Land, sea, and air all meet along the coastline, and this intersection makes for some of the planet’s most compelling visual and scientific landscapes. But for all of their beauty, coastal regions are also among the most beautifully complex to study, particularly with satellites.
This natural-color image of Sandy Neck and Barnstable Harbor, on the north side of Cape Cod, Massachusetts, was acquired on November 4, 2005, by the Advanced Land Imager (ALI) on NASA’s Earth Observing-1 (EO-1) satellite. The barrier beach—which started forming about 4,000 years ago—is covered by hardy coastal shrubs and trees, with sand dunes standing tens of feet tall. The back bay is shallow and surrounded by marsh, though a dredged channel descends anywhere from 7 to 20 feet (2 to 6 meters) deep. Not far offshore, near the top of the image, water depths reach roughly 40 feet (12 meters).
Satellite sensors can trace the shoreline and see the shallow bottom of some bays. They can trace oil and pollution slicks. They can detect the sediments—the sands, river mud, decaying organic matter, and even floating phytoplankton—drifting on or near the water surface. But in this turbid, colorful soup near the shore, it is hard for satellites to tell which ingredient is which. Read more in this excerpt from our new feature, “As the Seasons Change, Will the Plankton?”
Since the launch of the Coastal Zone Color Scanner on the Nimbus 7 satellite in 1978, scientists have used various satellite instruments to examine the color of the ocean. That color is determined by how sunlight interacts with the particles, plants, and chemicals floating in the water. Nearly all phytoplankton, for instance, contain chlorophyll, which absorbs light at blue and red wavelengths and reflects green back into space. By observing the greenness of the ocean, scientists can say something about where marine plants are blooming and their abundance near the surface.
These data have been invaluable for assembling a truly global view of primary productivity. Still, the view can be imprecise and blurry, depending on where you look and what you want to see. “The existing satellite sensors are limited in their color range and resolution, which can make it difficult to accurately separate the different components of the ecosystem,” says Mike Behrenfeld, an oceanographer from Oregon State University who specializes in ocean productivity. “Most of the methods for analyzing ocean color were created for the global ocean, not the more complicated coastal areas.”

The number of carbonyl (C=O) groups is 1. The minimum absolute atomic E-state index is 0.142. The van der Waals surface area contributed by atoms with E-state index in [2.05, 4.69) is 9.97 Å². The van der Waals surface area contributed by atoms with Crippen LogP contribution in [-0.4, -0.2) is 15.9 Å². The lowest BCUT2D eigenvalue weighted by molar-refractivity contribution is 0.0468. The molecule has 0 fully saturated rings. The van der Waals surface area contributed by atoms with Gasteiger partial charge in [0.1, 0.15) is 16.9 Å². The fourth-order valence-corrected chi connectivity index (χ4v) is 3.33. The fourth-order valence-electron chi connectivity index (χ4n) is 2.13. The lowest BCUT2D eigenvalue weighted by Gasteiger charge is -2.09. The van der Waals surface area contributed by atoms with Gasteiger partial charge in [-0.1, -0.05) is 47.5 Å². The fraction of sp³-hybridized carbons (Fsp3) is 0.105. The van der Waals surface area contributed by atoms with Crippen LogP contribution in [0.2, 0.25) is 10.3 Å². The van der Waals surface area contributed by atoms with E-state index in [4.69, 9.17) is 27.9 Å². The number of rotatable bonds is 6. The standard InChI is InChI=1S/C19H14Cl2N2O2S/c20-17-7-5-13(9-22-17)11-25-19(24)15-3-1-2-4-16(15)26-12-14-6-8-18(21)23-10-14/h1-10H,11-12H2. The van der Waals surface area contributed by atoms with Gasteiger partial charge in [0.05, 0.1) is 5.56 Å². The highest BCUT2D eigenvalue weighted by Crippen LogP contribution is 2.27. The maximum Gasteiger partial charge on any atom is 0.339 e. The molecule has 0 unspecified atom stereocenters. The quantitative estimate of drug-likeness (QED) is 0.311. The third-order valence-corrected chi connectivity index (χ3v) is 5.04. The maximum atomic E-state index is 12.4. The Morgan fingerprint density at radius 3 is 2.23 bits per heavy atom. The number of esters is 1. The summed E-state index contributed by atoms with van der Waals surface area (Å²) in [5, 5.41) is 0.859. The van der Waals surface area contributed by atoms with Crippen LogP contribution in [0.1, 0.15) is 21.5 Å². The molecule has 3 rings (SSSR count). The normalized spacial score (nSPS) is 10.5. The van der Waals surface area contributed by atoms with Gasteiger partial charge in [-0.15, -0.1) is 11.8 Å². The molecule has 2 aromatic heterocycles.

Coastal waters are murky with sediments, nutrients, and other dissolved organic compounds. They are also turbulent, with a lot of mixing between the surface and deep water. This natural “noise” distorts the signal back to the satellites, causing over- and under-estimates of phytoplankton blooms. That matters because coastal waters account for a significant amount of the overall productivity (15 to 21 percent annually), and the majority of activity that affects human uses of the ocean.
Read more about the color of the ocean and the study of our planet’s biggest food source—phytoplankton—and most important sink for carbon dioxide.
- Massachusetts Department of Conservation and Recreation (Summer 2003) Sandy Neck/Barnstable Harbor: Area of Critical Environmental Concern. Accessed February 18, 2011.
- NOAA (n.d.) Atlantic Nautical Charts. Accessed February 18, 2011.
- Town of Barnstable, Mass. (n.d.) Sandy Neck Beach Park. Accessed February 18, 2011.
- U.S. Geological Survey (n.d.) Geological History of Cape Cod, Massachusetts. Accessed February 18, 2011.
NASA Earth Observatory image by Robert Simmon, based on ALI data from Earth-Observing-1. Caption by Mike Carlowicz.
- EO-1 - ALI